BUSINESS PLANNING V/S FINANCIAL PLANNING

Do SMEs need any financial planning?

Financial planning is such a nice sounding, responsible term. Like most plans, it fails almost as soon as we finish our planning.

So, what are financial plans? What are the prerequisites for a plan to work?

Financial planning in its true perspective refers to a long-term approach to one’s financial goals. It takes into account investments, asset creation, planned spends, returns and capital building. It also reviews when and how the money can be best put to use.

But, the starting point and an essential ingredient to all of this is…. you guessed it right…. Finance!

At the cost of committing hara-kiri, let me say that most SMEs really do NOT need financial planning. Financial planning is mixed up with many things and is rarely done right.

Then what do we really need?

Before we jump to any conclusions, let’s understand what we are talking about through an example at an entrepreneurs meet.

Rakesh and Palani were animatedly discussing differing points of view about financial planning. Both were business owners and eager to grow. Both were forward – looking and analytical businessmen, always ready to try the next new thing. The issue at hand was about cash flows and financial planning. Palani was wanting to hire a new consulting company to manage their finances. His challenge was that in spite of growth or perhaps because of it, they were permanently into cash flow challenges. Unlike Rakesh, Palani was into the services sector. He believed he did not have enough stocks and assets to leverage like Rakesh. However, Rakesh’s point was that when cash was already in short supply, why spend m o r e o n a f i n a n ci a l consultant. His argument was that the challenge was in the business, not in the finance. What is the difference, the other entrepreneurs who were part of the discussion, wanted to know? Does this sound familiar?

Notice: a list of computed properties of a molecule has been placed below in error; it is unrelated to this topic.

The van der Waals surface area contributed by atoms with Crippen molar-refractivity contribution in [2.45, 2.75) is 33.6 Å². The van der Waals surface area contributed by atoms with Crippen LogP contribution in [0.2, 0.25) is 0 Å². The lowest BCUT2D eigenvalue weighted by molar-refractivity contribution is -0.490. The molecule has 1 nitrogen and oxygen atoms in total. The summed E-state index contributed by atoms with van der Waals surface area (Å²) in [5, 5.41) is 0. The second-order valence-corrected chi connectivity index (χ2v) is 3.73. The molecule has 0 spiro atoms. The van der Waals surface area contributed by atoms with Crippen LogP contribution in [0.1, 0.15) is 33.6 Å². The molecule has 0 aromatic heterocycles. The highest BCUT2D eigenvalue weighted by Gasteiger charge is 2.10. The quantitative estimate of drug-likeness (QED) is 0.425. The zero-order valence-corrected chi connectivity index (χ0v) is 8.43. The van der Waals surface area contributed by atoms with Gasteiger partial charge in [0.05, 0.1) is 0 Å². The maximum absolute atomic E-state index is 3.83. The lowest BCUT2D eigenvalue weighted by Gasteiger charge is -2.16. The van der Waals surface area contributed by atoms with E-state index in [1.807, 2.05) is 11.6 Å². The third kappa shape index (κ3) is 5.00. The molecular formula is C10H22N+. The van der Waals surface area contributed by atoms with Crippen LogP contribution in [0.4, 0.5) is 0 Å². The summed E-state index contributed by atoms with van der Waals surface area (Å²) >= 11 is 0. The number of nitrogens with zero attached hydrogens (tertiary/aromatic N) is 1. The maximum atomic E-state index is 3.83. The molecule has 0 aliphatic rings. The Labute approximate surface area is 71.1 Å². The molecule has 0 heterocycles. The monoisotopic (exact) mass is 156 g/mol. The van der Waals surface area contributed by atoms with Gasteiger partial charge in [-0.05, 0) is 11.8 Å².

What really needs Planning – Finance or Business?

On paper, a business is healthy, but on-hand, the cash is in short supply. Actually, finance is rarely in short supply…but, the business processes that generate it are not always working in sync. So, what needs planning – Finance or the business?

Most SMEs struggle to find money in their business even to run operations. They are constantly caught in firefighting and spending monies that are yet to be received. Borrowings are used to keep the fire burning in the kitchen and often, long term funds are used for short term uses. They invest money into the business, without a clear idea of when and what returns will accrue. Many Business Owners cannot give a reasonable answer to the question of Return on Capital invested.

Differentiate between the symptom and the disease

When we are caught-up with cash flow management, we need prudent business planning before we need financial planning. Cash flow challenges are the mere symptom of a disease which cannot be solved by working with finance alone.

We need to solve the root cause which lies in the business cycle – prices, margins, billing terms, deliveries, lead times, costs, payment terms, and so on. This needs some tough but correct decisions in the business and we need to wait a few cycles for the business to stabilize. Predictability and stability are key to the process, before an Owner starts working on the financial planning goals.